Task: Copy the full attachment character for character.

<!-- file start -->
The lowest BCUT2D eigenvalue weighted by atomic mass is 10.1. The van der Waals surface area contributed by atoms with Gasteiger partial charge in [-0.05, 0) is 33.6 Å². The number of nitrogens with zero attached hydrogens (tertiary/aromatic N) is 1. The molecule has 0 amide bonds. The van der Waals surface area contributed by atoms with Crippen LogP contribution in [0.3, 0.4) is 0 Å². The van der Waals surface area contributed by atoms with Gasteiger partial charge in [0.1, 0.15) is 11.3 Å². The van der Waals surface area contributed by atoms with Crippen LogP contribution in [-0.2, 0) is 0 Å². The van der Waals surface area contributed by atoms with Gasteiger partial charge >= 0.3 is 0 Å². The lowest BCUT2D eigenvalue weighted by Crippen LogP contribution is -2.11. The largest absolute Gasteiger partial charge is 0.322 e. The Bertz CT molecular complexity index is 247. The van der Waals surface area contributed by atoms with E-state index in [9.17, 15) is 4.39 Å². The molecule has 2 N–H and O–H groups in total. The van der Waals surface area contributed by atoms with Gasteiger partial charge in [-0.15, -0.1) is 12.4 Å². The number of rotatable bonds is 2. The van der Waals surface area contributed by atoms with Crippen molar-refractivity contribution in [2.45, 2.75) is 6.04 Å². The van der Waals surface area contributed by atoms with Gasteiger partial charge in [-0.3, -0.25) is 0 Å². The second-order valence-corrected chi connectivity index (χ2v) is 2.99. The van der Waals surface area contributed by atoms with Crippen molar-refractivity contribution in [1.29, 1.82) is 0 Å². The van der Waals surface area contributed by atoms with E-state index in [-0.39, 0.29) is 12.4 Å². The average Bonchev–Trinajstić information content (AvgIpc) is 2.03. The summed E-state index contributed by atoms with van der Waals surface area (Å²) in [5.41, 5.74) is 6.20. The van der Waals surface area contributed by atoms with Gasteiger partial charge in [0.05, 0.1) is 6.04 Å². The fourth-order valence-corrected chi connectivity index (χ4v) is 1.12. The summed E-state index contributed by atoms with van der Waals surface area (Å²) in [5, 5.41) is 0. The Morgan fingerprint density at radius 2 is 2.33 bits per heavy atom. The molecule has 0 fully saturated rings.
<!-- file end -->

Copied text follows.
The lowest BCUT2D eigenvalue weighted by atomic mass is 10.1. The van der Waals surface area contributed by atoms with Gasteiger partial charge in [-0.05, 0) is 33.6 Å². The number of nitrogens with zero attached hydrogens (tertiary/aromatic N) is 1. The molecule has 0 amide bonds. The van der Waals surface area contributed by atoms with Crippen LogP contribution in [0.3, 0.4) is 0 Å². The van der Waals surface area contributed by atoms with Gasteiger partial charge in [0.1, 0.15) is 11.3 Å². The van der Waals surface area contributed by atoms with Crippen LogP contribution in [-0.2, 0) is 0 Å². The van der Waals surface area contributed by atoms with Gasteiger partial charge >= 0.3 is 0 Å². The lowest BCUT2D eigenvalue weighted by Crippen LogP contribution is -2.11. The largest absolute Gasteiger partial charge is 0.322 e. The Bertz CT molecular complexity index is 247. The van der Waals surface area contributed by atoms with E-state index in [9.17, 15) is 4.39 Å². The molecule has 2 N–H and O–H groups in total. The van der Waals surface area contributed by atoms with Gasteiger partial charge in [-0.15, -0.1) is 12.4 Å². The number of rotatable bonds is 2. The van der Waals surface area contributed by atoms with Crippen molar-refractivity contribution in [2.45, 2.75) is 6.04 Å². The van der Waals surface area contributed by atoms with Gasteiger partial charge in [-0.3, -0.25) is 0 Å². The second-order valence-corrected chi connectivity index (χ2v) is 2.99. The van der Waals surface area contributed by atoms with Crippen molar-refractivity contribution in [1.29, 1.82) is 0 Å². The van der Waals surface area contributed by atoms with E-state index in [-0.39, 0.29) is 12.4 Å². The average Bonchev–Trinajstić information content (AvgIpc) is 2.03. The summed E-state index contributed by atoms with van der Waals surface area (Å²) in [5.41, 5.74) is 6.20. The van der Waals surface area contributed by atoms with Gasteiger partial charge in [0.05, 0.1) is 6.04 Å². The fourth-order valence-corrected chi connectivity index (χ4v) is 1.12. The summed E-state index contributed by atoms with van der Waals surface area (Å²) in [5, 5.41) is 0. The Morgan fingerprint density at radius 2 is 2.33 bits per heavy atom. The molecule has 0 fully saturated rings.